Gross state reserves to reach US$310 million by June, MMA Governor warns parliament

The head of the Maldives’ central bank, Fazeel Najeeb, has warned parliament that the country’s gross state reserves will drop to US$310 million in two months due to outstanding debts.

The statement by the governor of the Maldives Monetary Authority (MMA) follows confirmation from Finance Minister Abdulla Jihad this week that the government had suspended new development projects due to shortfalls in revenue, and was in the process of drawing up a supplementary budget.

“This is not a healthy level. The existing amount is equivalent to that needed for imports of the next two months. The best practice is to have funds for imports needed for six months,” local media reported Najeeb as telling parliament’s finance committee.

The government trying to address the problem by selling bonds to foreign countries, he said, noting that the overdrawing of the state account was “common” as a result of cash flow constraints.

He dismissed rumours that the MMA had recently frozen the state’s current account, but said there were ongoing discussions to increase the state’s overdraft limit from MVR 140 million (US$9 million) to MVR 200 million (US$13 million).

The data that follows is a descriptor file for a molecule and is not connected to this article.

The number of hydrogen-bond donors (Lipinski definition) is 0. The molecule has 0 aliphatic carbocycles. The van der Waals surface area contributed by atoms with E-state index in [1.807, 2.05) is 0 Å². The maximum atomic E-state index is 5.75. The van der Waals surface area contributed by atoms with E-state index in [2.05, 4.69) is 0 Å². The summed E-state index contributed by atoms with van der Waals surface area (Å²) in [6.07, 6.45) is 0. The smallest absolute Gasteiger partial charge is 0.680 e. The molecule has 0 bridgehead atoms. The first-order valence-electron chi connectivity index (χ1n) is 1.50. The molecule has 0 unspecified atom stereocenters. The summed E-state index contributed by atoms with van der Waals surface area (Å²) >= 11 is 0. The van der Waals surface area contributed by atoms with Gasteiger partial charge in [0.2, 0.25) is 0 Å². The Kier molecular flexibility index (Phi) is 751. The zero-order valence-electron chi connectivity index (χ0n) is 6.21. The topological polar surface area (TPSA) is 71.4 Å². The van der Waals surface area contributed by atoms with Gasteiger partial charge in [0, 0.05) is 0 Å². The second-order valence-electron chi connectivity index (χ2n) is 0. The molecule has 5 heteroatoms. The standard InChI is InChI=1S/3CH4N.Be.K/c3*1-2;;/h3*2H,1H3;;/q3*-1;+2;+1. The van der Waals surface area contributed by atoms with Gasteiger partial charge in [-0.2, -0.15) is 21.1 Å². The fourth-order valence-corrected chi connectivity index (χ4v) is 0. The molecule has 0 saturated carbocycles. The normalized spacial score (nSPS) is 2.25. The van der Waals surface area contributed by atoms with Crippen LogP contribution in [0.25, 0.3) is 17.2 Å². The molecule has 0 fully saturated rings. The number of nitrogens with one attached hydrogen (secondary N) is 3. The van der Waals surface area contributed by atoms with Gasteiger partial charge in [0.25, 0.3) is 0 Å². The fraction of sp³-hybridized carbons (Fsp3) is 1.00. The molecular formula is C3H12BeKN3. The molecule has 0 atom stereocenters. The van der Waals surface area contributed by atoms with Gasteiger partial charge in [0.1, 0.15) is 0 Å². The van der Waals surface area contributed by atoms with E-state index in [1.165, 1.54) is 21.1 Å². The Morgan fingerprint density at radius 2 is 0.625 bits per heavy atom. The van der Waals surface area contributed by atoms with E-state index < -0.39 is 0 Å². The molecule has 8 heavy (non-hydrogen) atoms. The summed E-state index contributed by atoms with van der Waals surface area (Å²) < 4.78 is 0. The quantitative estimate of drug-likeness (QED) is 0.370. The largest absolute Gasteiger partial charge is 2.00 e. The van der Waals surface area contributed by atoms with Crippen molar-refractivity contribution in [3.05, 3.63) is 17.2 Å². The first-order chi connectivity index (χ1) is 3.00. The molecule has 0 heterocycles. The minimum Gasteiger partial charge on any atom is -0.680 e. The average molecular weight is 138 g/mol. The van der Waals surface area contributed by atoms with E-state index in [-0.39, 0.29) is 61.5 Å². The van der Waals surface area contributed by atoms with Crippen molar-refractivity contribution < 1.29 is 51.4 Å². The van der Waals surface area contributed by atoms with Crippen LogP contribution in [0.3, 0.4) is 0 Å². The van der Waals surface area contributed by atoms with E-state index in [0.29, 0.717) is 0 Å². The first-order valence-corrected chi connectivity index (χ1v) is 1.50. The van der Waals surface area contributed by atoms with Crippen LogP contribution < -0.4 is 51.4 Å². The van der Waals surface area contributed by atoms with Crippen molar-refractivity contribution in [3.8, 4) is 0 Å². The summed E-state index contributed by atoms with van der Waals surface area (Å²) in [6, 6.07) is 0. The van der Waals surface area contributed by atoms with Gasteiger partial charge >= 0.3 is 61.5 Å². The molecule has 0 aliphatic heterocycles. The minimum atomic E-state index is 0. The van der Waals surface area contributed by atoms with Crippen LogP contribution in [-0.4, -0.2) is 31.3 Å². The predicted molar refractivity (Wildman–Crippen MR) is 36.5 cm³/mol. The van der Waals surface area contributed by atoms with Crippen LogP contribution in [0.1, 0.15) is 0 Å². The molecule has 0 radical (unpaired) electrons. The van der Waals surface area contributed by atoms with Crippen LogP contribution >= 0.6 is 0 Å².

Earlier this month, India’s Financial Express publication reported that Axis Bank had initiated an arbitration process to recover US$160 million in loans granted to infrastructure developer GMR, which were guaranteed by the Finance Ministry during the former administration.

The developer was given a seven-day eviction notice late last year after the new government declared that its 25 year, $US$511 million contract to upgrade and manage Ibrahim Nasir International Airport (INIA) was ‘void ab initio’ (invalid from the start).

The Attorney General (AG’s) Office at the time denied receiving any notice of arbitration from Axis Bank.

Maldivian President Dr Mohamed Waheed meanwhile told a rally on Thulusdhoo last Saturday that there was no cause to worry about the budget or rumours of impending bankruptcy.

“The Maldivian economy is not really that bad,” he declared.

However, the president acknowledged that as a consequence of deficit spending financed by loans, the government had to spend an amount almost equal to the state’s wage bill on interest and loan repayments.

“We Maldivians are not indebted to anyone. We are proud people. We pay back what we borrow. We don’t have any outstanding payment, to any party,” Dr Waheed said in his speech, according to the President’s Office website.